Tisket-a-Tasket Tiki Tacky
A child of the Sixties,
my family's celebration of Easter was hard-boiled in traditions. However, Peter Cottontail hopping down
our bunny trail and an egg scavenger hunt were not our basket case. That's not to
say my parents weren't warm and fuzzy. They just didn't walk on eggshells when it came to fostering a
belief in the Easter Bunny, though we never lacked for chocolate marshmallow and solid chocolate
bunnies. Ultimately, Easter was to dye for.
The week of, my
sister and I dip dyed hard-boiled eggs in various pastel hues. While we were out of our mother's
hair, my mom baked until the kitchen became a well-stocked pantry filled with our traditional desserts.
There were Italian rice pies rich with blended ingredients of eggs, ricotta cheese, whipped cream, rice, and
lemon pulp or crushed pineapples. There were round as well as "braided baby" Easter breads coated
with confectioner's sugar and rainbow sprinkles. My sister and I developed a perverse bond with those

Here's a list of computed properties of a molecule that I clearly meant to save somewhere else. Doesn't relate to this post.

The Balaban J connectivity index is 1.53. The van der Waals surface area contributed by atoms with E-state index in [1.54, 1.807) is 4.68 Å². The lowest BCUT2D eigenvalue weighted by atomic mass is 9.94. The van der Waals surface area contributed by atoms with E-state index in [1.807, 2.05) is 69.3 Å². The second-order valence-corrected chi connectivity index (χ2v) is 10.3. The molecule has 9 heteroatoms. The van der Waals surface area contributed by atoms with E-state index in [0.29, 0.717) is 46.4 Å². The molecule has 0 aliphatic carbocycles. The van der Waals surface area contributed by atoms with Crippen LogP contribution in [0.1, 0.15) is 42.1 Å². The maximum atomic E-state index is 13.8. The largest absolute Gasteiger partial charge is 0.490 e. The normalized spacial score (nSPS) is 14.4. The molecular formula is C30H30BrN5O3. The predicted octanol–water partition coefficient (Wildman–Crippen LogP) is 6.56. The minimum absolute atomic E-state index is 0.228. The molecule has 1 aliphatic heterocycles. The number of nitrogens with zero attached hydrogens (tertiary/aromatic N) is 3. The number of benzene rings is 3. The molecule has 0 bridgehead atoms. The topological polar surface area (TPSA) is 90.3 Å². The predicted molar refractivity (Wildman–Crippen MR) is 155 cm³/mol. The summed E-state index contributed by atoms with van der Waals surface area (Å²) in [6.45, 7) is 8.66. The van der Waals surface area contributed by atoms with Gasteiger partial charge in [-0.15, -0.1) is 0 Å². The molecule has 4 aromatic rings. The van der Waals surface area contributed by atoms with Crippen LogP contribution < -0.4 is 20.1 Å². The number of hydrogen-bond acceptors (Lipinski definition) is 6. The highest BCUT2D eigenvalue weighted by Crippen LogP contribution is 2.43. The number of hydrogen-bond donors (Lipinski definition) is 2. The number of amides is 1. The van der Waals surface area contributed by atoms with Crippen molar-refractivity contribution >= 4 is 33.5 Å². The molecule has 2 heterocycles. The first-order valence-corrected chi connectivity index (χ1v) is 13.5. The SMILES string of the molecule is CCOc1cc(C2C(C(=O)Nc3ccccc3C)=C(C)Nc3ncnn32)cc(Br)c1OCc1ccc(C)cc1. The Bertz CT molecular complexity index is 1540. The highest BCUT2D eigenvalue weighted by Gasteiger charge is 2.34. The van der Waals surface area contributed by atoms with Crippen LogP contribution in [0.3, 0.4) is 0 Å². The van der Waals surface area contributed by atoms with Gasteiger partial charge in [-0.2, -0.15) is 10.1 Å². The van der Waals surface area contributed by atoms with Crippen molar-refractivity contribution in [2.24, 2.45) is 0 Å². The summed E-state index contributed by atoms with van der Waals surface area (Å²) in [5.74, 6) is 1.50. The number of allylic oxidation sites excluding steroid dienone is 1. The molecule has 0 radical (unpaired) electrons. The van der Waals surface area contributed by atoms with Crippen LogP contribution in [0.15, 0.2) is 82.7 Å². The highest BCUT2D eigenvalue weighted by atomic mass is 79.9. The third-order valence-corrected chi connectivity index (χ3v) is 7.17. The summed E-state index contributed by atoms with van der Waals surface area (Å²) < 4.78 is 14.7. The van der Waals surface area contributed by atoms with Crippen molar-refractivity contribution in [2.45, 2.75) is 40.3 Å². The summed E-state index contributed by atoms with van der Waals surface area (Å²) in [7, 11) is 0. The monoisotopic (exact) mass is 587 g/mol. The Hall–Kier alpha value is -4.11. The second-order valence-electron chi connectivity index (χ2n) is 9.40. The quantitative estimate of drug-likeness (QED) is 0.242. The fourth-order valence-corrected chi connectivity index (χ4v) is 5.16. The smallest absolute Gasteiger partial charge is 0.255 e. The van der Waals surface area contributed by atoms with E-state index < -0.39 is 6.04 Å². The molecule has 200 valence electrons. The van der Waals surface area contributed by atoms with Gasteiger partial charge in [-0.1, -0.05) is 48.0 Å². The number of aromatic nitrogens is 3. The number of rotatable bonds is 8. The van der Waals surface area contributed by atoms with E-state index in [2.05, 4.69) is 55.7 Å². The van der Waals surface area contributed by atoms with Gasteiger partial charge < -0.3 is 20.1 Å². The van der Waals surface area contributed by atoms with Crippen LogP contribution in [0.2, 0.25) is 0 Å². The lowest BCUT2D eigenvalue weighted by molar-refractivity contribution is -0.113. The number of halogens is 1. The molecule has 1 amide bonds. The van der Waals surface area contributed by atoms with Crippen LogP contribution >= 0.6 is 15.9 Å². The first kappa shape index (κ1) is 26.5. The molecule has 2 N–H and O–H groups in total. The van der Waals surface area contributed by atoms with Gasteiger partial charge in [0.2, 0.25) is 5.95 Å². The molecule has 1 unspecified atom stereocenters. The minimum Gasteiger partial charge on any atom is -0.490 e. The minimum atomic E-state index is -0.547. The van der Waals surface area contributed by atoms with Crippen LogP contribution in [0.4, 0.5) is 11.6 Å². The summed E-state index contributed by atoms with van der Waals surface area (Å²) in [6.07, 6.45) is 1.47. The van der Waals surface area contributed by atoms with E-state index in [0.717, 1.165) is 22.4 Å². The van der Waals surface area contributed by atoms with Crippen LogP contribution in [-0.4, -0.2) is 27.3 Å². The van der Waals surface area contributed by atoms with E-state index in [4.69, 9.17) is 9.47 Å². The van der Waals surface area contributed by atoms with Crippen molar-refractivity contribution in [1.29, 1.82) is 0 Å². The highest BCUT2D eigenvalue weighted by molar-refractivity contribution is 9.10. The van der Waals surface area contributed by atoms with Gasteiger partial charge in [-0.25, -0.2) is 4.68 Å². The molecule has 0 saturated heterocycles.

babies and couldn't bear to cut slices into them so they ended up going stale.
Back in the Sixties, Easter Sunday was
a dress occasion for church. Mary Jane patent leather shoes and a matching purse complemented
our spring outfits. White gloves were not an option, but a stringent requirement. Add one
Easter bonnet with all the frills upon it and you could parade down any fashion runway.
Tsk, tsk, here's where
the Tiki tacky comes in. After late mass, my father treated us to a sumptuous meal at the Bocce Club, an
Italian stronghold in the predominantly French city of Woonsocket. Back then, the decor of the restaurant side of the banquet hall was
Tiki chic. Painted coconut heads decorated knotty pine walls. Apropos because we ate like
pagans, scooping from family style platters of shells followed by the tastiest roasted chicken and
golden French fries.
Weather permitting, my
father would take us to Roger Williams Park in Providence for an after dinner stroll. Back in the day when zoos weren't that
hygienic, the smell emanating from Fanny the elephant tinged the spring air. Still, I wouldn't trade my
family traditions or happy trails for the likes of Peter Cottontail.
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